Even after all these years it’s hard for us to admit that we weren't inspired by MargaretThatcher, Mahatma Gandhi and Nelson Mandela, or driven by an innate desire to serve and commit to the concepts of equity and justice.
Most of us were motivated by a high-powered American law firm of McKenzie, Brackman,Chaney and Kuzak. The firm at the centre of the fictional television series LALaw. Who couldn’t help but be swept up in the courtroom magic, not to mention the office politics and romance? Eloquent courtroom monologues, cleverly constructed cross-examinations, all delivered by gorgeous lawyers with high hair and power-suits. This was the law we wanted to be part of!
Unfortunately,it only took a year at university to realise that LA Law lied to us - many of us are still coming to terms with this betrayal. Courtrooms are not sexy;litigation is rarely exciting and choosing to litigate is actually a tool of last resort.
So, before you yell, "I’ll see you in court”, take the time to consider the realities of litigation and how it may impact both you and your business.
Litigation is expensive! Think about whether you can afford the legal fees. There's no guarantee that you're going to win so you may be covering your opponent’s costs plus the settlement amount. Some fights just aren’t worth having and if you're placing your business at risk of financial hardship, you need to decide if it’s worth it.
Litigating is stressful. It’s a long, drawn-out argument, which can have a negative impact on both you and your employees. It’s hard to get on with the day-to-day running of your business when you have litigation looming. You need to appreciate the consequences of preparing for battle on your own mental health and the morale of employees.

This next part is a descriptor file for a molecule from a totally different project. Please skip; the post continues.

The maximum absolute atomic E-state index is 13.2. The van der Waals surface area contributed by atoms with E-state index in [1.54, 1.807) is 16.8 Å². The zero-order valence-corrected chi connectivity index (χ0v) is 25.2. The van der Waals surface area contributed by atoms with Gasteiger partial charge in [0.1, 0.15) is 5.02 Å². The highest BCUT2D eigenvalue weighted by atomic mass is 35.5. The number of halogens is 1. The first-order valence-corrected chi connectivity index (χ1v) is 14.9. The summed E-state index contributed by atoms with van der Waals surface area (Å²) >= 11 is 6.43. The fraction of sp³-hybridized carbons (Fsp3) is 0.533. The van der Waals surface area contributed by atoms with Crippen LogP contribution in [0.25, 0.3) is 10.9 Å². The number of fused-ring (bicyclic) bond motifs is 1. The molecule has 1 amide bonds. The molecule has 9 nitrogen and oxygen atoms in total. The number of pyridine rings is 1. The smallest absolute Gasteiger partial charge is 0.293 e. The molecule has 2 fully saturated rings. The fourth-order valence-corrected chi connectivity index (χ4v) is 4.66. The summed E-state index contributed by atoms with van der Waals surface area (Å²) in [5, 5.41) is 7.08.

Preparing for litigation is an extremely thorough and exhaustive process. It may require input from not just yourself but a number of key stakeholders, including managers and employees. Time spent getting ready for trial is time spent away from your business - it’s distracting and redirects the focus of all involved.
And then there's the actual trial. Forget what you see on television and the movies.These are usually long, technical and difficult to follow, draining your energy and absorbing your precious time.
In business, reputation is everything, so it’s important that you weigh up the effect legal action may have on your brand. The courtroom is a public forum and the media have access to everything. Once you step inside, you give up the opportunity to keep your dispute private and you lose control of what is released to the public. Whether you win or lose, there's the risk that yourbrand will be damaged beyond repair. Even a substantial settlement won't act as adequate compensation if your standing amongst potential investors and clients is damaged.
Damage to relationships
Our legal system is adversarial. There's a winner and a loser, and this does nothing to enhance business relationships. Once you go to court with a party, it's unlikely that you'll be able to do business with them again.
When running a business, conflict is inevitable. You should have a number of strategies in place to manage conflict and look to other forms of resolution before it escalates into a dispute. Early intervention is key so as soon as you identify the potential for escalation, take preventative action by involving an expert who will provide an unbiased and objective analysis of the problem.